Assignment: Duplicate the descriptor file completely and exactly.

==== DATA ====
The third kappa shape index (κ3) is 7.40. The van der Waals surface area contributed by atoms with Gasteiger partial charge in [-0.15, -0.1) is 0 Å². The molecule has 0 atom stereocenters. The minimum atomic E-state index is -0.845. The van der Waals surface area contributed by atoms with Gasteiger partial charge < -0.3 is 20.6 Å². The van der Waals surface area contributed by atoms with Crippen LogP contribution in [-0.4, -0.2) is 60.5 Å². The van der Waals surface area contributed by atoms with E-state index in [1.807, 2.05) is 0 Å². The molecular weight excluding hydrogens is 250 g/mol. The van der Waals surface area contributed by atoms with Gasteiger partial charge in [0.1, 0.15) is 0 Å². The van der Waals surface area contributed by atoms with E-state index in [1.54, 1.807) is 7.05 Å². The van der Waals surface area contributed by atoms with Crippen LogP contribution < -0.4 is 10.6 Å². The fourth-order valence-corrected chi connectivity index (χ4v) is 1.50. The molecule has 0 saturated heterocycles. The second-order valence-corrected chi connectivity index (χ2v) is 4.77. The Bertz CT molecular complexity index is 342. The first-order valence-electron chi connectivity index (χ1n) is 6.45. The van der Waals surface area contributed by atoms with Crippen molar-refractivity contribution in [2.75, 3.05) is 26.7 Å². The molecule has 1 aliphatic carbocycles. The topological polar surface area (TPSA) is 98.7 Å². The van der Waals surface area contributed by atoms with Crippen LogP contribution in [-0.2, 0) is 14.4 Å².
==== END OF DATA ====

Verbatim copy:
The third kappa shape index (κ3) is 7.40. The van der Waals surface area contributed by atoms with Gasteiger partial charge in [-0.15, -0.1) is 0 Å². The molecule has 0 atom stereocenters. The minimum atomic E-state index is -0.845. The van der Waals surface area contributed by atoms with Gasteiger partial charge < -0.3 is 20.6 Å². The van der Waals surface area contributed by atoms with Crippen LogP contribution in [-0.4, -0.2) is 60.5 Å². The van der Waals surface area contributed by atoms with E-state index in [1.807, 2.05) is 0 Å². The molecular weight excluding hydrogens is 250 g/mol. The van der Waals surface area contributed by atoms with Gasteiger partial charge in [0.1, 0.15) is 0 Å². The van der Waals surface area contributed by atoms with E-state index in [1.54, 1.807) is 7.05 Å². The van der Waals surface area contributed by atoms with Crippen LogP contribution < -0.4 is 10.6 Å². The fourth-order valence-corrected chi connectivity index (χ4v) is 1.50. The molecule has 0 saturated heterocycles. The second-order valence-corrected chi connectivity index (χ2v) is 4.77. The Bertz CT molecular complexity index is 342. The first-order valence-electron chi connectivity index (χ1n) is 6.45. The van der Waals surface area contributed by atoms with Crippen molar-refractivity contribution in [2.75, 3.05) is 26.7 Å². The molecule has 1 aliphatic carbocycles. The topological polar surface area (TPSA) is 98.7 Å². The van der Waals surface area contributed by atoms with Crippen LogP contribution in [-0.2, 0) is 14.4 Å².